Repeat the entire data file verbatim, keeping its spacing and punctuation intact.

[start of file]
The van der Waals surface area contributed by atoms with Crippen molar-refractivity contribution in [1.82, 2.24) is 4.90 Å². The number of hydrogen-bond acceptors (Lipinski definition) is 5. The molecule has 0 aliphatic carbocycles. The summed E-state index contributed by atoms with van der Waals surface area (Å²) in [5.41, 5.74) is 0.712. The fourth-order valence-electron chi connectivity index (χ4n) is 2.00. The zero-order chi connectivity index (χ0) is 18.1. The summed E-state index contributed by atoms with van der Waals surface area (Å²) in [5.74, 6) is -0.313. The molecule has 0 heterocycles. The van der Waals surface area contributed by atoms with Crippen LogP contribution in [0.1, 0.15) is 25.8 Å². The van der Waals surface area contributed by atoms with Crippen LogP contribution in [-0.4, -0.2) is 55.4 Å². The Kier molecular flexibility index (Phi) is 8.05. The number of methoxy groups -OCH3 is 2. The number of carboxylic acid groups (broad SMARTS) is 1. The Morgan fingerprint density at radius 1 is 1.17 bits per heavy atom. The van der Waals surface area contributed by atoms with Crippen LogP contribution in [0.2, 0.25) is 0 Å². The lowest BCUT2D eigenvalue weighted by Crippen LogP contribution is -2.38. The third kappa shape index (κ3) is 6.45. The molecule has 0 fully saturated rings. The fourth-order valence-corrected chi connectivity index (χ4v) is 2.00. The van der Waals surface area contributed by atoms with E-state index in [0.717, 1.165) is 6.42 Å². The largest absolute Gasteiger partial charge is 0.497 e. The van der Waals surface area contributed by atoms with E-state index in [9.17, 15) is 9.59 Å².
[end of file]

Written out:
The van der Waals surface area contributed by atoms with Crippen molar-refractivity contribution in [1.82, 2.24) is 4.90 Å². The number of hydrogen-bond acceptors (Lipinski definition) is 5. The molecule has 0 aliphatic carbocycles. The summed E-state index contributed by atoms with van der Waals surface area (Å²) in [5.41, 5.74) is 0.712. The fourth-order valence-electron chi connectivity index (χ4n) is 2.00. The zero-order chi connectivity index (χ0) is 18.1. The summed E-state index contributed by atoms with van der Waals surface area (Å²) in [5.74, 6) is -0.313. The molecule has 0 heterocycles. The van der Waals surface area contributed by atoms with Crippen LogP contribution in [0.1, 0.15) is 25.8 Å². The van der Waals surface area contributed by atoms with Crippen LogP contribution in [-0.4, -0.2) is 55.4 Å². The Kier molecular flexibility index (Phi) is 8.05. The number of methoxy groups -OCH3 is 2. The number of carboxylic acid groups (broad SMARTS) is 1. The Morgan fingerprint density at radius 1 is 1.17 bits per heavy atom. The van der Waals surface area contributed by atoms with Crippen LogP contribution in [0.2, 0.25) is 0 Å². The lowest BCUT2D eigenvalue weighted by Crippen LogP contribution is -2.38. The third kappa shape index (κ3) is 6.45. The molecule has 0 fully saturated rings. The fourth-order valence-corrected chi connectivity index (χ4v) is 2.00. The van der Waals surface area contributed by atoms with E-state index in [0.717, 1.165) is 6.42 Å². The largest absolute Gasteiger partial charge is 0.497 e. The van der Waals surface area contributed by atoms with E-state index in [9.17, 15) is 9.59 Å².